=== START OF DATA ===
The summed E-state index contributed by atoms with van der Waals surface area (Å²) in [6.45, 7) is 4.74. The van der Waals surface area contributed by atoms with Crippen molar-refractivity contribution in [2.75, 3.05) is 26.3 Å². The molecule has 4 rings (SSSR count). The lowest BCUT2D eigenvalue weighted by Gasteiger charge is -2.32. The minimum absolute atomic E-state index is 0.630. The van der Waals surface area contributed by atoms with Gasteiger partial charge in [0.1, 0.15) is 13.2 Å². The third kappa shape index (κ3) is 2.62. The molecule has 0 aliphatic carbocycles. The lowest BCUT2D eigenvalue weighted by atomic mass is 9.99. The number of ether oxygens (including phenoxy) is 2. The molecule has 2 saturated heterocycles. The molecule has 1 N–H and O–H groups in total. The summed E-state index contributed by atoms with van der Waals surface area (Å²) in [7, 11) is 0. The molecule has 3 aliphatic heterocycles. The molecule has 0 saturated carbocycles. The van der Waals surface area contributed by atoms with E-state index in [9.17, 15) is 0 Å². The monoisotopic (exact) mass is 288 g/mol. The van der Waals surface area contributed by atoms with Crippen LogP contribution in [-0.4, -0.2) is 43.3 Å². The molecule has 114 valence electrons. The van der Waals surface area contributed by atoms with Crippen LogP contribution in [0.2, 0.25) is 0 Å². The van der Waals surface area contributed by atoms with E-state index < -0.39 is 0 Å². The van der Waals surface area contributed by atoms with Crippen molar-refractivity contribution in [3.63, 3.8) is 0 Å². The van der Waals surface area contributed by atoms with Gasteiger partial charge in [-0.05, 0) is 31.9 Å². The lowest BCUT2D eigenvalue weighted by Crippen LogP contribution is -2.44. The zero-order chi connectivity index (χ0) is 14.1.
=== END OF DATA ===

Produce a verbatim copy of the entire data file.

The summed E-state index contributed by atoms with van der Waals surface area (Å²) in [6.45, 7) is 4.74. The van der Waals surface area contributed by atoms with Crippen molar-refractivity contribution in [2.75, 3.05) is 26.3 Å². The molecule has 4 rings (SSSR count). The lowest BCUT2D eigenvalue weighted by Gasteiger charge is -2.32. The minimum absolute atomic E-state index is 0.630. The van der Waals surface area contributed by atoms with Gasteiger partial charge in [0.1, 0.15) is 13.2 Å². The third kappa shape index (κ3) is 2.62. The molecule has 0 aliphatic carbocycles. The lowest BCUT2D eigenvalue weighted by atomic mass is 9.99. The number of ether oxygens (including phenoxy) is 2. The molecule has 2 saturated heterocycles. The molecule has 1 N–H and O–H groups in total. The summed E-state index contributed by atoms with van der Waals surface area (Å²) in [7, 11) is 0. The molecule has 3 aliphatic heterocycles. The molecule has 0 saturated carbocycles. The van der Waals surface area contributed by atoms with E-state index in [9.17, 15) is 0 Å². The monoisotopic (exact) mass is 288 g/mol. The van der Waals surface area contributed by atoms with Crippen LogP contribution in [-0.4, -0.2) is 43.3 Å². The molecule has 114 valence electrons. The van der Waals surface area contributed by atoms with Crippen LogP contribution in [0.2, 0.25) is 0 Å². The van der Waals surface area contributed by atoms with E-state index < -0.39 is 0 Å². The van der Waals surface area contributed by atoms with Crippen molar-refractivity contribution in [3.63, 3.8) is 0 Å². The van der Waals surface area contributed by atoms with Gasteiger partial charge in [-0.05, 0) is 31.9 Å². The lowest BCUT2D eigenvalue weighted by Crippen LogP contribution is -2.44. The zero-order chi connectivity index (χ0) is 14.1.